777: The Desanctification (Debemur Morti, 2012), relied on
a drum-machine and moved further away from black music and towards an
atmospheric form of industrial metal.
The hypnotic atonal repetition of Epitome VII has become the norm, and
the ugly vocals simply surf it in search of a friendly riff.
Even the demonic vortex of Epitome VIII nurtures solemn melodic riffs.
The slow-motion closer, Epitome XIII, indulges in quasi-religious
pathos with elegiac, dilated guitar phrases.
The mostly instrumental and infinitely more melodic
777 - Cosmosophy (Debemur Morti, 2012),
the final installment in the 777 trilogy,
was a hodgepodge of all the styles they had tried so far, simply increasing the
doses of repetition and of melody,
from the grandiose post-industrial crescendo of
Epitome XV (the crowning piece of the trilogy) to the emphatic gothic
eleven-minute march of Epitome XVIII that dissolves into feeble cosmic
The gentle guitar Epitome XVI leads to a
thundering theme of eternal damnation/desperation, but even at its worst
the sound is now mostly a variation on arena-rock of the 1980s.
The sinister and martial Epitome XIV (where the vocals still dominate)
comes through like an anemic version of Amon Duul II's satanic rituals.
Replacing the drum machines of the 777 project with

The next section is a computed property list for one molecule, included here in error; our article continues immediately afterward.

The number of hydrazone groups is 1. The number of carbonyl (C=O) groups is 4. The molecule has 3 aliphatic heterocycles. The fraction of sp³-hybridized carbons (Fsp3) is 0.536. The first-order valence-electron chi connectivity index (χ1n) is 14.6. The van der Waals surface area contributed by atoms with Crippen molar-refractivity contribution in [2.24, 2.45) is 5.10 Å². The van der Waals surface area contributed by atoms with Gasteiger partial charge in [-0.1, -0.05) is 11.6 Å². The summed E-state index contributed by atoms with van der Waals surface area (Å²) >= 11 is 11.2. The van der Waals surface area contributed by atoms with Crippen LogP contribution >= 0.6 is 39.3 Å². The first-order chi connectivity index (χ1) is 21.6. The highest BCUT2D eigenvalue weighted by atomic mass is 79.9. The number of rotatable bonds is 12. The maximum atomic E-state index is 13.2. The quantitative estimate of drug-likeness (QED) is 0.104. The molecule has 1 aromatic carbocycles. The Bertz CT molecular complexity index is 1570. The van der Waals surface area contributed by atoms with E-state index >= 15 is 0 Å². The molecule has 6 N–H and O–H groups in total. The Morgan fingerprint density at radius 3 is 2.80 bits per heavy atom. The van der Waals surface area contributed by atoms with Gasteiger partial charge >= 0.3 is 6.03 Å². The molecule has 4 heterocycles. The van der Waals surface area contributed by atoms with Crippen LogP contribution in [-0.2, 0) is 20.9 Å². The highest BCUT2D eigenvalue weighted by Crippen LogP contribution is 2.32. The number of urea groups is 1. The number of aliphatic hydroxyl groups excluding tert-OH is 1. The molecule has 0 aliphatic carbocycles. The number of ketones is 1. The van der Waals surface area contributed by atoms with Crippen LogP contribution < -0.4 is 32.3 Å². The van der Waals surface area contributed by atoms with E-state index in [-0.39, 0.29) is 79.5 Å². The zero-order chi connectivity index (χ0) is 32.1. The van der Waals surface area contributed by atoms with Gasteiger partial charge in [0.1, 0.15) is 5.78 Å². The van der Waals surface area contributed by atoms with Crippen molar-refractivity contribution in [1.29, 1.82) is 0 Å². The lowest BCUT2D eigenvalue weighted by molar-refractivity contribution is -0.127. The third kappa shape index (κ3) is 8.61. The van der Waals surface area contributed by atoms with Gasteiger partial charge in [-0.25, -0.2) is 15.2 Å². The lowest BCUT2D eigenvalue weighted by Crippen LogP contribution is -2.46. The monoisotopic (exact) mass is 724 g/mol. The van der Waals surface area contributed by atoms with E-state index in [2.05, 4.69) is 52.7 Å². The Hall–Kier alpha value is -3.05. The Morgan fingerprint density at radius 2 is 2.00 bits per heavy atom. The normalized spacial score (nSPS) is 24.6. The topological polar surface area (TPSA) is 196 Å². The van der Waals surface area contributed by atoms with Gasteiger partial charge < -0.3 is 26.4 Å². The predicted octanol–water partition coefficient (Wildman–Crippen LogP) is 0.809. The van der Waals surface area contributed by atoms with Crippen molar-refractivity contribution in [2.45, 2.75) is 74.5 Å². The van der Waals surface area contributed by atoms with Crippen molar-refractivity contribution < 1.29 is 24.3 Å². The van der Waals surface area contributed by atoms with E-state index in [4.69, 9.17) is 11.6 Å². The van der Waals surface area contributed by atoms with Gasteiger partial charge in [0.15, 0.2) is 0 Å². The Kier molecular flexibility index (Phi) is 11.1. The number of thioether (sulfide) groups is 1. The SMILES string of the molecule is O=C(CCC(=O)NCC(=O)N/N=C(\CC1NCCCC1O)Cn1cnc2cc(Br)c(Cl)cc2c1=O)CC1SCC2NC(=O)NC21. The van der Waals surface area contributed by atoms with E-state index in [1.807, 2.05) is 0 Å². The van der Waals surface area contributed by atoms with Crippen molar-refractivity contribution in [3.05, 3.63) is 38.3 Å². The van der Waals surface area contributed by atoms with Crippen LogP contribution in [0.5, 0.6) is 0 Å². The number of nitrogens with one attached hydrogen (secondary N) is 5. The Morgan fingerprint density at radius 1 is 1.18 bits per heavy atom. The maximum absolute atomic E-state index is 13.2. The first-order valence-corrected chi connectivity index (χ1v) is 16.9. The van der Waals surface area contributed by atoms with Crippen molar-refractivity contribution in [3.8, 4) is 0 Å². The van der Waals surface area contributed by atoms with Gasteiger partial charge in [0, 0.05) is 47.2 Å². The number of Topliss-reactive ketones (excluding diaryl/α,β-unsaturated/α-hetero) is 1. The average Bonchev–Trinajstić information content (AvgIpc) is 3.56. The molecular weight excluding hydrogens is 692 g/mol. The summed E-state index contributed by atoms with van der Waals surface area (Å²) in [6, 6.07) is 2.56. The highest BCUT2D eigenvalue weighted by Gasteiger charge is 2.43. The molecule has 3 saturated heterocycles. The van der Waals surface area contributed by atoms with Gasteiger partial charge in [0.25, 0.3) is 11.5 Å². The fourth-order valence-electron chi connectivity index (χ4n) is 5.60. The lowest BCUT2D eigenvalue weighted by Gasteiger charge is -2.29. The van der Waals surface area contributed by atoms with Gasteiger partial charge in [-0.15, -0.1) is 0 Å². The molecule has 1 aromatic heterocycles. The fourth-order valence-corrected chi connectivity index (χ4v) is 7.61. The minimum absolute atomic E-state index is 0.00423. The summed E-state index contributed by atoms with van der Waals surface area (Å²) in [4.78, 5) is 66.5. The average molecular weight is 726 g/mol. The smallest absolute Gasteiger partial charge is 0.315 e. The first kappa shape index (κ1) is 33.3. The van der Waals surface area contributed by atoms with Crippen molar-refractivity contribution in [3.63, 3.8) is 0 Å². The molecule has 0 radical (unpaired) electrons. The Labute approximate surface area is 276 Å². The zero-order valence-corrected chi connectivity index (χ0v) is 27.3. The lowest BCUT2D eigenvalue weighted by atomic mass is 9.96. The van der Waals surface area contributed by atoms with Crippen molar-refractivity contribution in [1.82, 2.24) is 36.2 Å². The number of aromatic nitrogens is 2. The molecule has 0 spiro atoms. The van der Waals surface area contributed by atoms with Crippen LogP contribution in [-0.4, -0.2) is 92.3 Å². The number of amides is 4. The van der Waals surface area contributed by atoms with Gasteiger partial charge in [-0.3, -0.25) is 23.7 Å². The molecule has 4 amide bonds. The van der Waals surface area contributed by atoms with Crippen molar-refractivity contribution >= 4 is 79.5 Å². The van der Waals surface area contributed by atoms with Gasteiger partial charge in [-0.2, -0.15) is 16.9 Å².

human drummer Thorns, Blut Aus Nord achieved another peak of melody on
Memoria Vetusta III - Saturnian Poetry (2014), a
denser and smoother implementation of their romantic side, although
less grandiose than chapter 2 of the trilogy.
Paien even sounds like a merging of church music and black metal,
drenched in an almost pathetic languor,
as if Satan had converted and sang Gregorian chants.
Tellus Mater begins at a ferocious gallop, and for the most part the singing is largely reduced to animal sounds and shamanic howls before the final choir. The only drawback is that the circular guitar riffs are too repetitive.
But the guitar weaves a relentless sense of angst in
Forhist, while creative drumming opens cracks all around it. Alas, here the drawback is that the song incorporates Satanic cliches before its anthemic ending.
Henosis is simply a blind overdose of apocalyptic horror which fails
to cohere, and Metaphor of the Moon, another overlong piece,
depicts a protracted agony on which the band grafts a kitsch melody.
These uncertain compositions are
blown away by the ten-minute grand finale of Clarissima Mundi Lumina
where all the elements are better fused, explored and dynamited.
After the terrible Codex Obscura Nomina (2016), a collaboration with
their US counterpart Aevangelist (Ascaris and Matron Thorn),
Blut Aus Nord resurrected their dissonant industrial side (the one displayed on
The Work Which Transforms God)
Deus Salutis Meae (2017) but in a rather simplistic manner, resulting
in a rather monotonous experience,
Instead, Hallucinogen (2019) returned to the melodic and atmospheric
style of Memoria Vetusta of which Sybelius and
Mahagma sound like leftovers. While not psychedelic like the title of
the album implies, the music is mostly midtempo and at times even dreamy.